The 'New Africa': For Real or Just New Hype?

In a New York Times op-ed, Ioannis Gatsiounis says that the press emphasizes Africa's progress because people are tired of sad stories, but the positive reports ignore the continent's backward slide.

Posted:
 
kenya_nairobi_skyline_051512_400jrw
Nairobi, Kenya, skyline (Bloomberg/Getty Images)

In a New York Times op-ed, Ioannis Gatsiounis says that the press emphasizes Africa's progress because people are tired of sad stories, but the positive reports ignore the continent's backward slide.

Welcome to the new Africa, we’re told, ready for takeoff.

“New Africa” is an attractive sell. As editors have told me over the years, readers are tired of hearing the same sad story coming out of Africa. New Africa is about a miraculous triumph over a tragic past on the world’s last economic frontier, and that makes for vital reading. New Africa is also politically correct and safe: It comes across as sensitive and uncondescending.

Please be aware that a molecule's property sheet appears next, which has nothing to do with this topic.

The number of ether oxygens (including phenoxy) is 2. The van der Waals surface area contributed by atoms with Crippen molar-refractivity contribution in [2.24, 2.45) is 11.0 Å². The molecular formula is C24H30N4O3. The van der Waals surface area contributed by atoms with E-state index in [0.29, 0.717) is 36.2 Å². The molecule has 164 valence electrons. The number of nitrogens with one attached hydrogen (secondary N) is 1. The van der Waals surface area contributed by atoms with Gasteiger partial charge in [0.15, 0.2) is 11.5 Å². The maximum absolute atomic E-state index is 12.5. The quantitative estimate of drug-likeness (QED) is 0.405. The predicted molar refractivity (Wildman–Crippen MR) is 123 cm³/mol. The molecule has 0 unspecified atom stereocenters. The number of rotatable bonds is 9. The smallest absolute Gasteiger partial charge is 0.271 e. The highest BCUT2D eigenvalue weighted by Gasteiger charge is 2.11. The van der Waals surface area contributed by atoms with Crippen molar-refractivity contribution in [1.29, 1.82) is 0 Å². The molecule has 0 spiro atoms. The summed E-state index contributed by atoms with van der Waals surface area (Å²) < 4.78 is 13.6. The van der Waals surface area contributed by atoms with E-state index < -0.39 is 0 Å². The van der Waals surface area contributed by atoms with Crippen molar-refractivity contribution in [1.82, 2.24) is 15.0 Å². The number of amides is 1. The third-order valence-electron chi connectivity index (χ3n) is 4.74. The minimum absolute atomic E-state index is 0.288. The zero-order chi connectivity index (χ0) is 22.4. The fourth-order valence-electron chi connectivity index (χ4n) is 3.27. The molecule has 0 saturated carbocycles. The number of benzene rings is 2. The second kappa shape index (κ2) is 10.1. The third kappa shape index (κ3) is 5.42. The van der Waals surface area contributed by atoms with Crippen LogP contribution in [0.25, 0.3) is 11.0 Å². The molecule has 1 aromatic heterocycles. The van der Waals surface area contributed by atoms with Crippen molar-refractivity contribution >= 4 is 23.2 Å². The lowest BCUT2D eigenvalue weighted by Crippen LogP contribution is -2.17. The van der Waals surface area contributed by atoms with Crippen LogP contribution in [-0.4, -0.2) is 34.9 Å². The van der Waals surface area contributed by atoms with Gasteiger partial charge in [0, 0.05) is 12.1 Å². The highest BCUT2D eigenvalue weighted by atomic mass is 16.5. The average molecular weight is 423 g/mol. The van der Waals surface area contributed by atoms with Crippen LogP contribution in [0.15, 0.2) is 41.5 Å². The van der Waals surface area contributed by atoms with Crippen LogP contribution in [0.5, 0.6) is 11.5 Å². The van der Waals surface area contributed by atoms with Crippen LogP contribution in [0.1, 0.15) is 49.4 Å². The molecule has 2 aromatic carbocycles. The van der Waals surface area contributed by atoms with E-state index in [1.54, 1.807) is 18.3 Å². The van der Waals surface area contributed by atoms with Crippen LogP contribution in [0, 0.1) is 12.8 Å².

But just as the global media tended to hype China’s and India’s prospects a few years ago only to discover that neither is about to take over the world, so the media are overselling Africa.

In fact, this hopeful, marketable portrait represents a fraction of the real Africa, and conflating the two works to obscure the backward slide taking place across much of the continent.

Read Ioannis Gatsiounis' entire piece at the New York Times.

The Root aims to foster and advance conversations about issues relevant to the black Diaspora by presenting a variety of opinions from all perspectives, whether or not those opinions are shared by our editorial staff.

Like The Root on Facebook. Follow us on Twitter.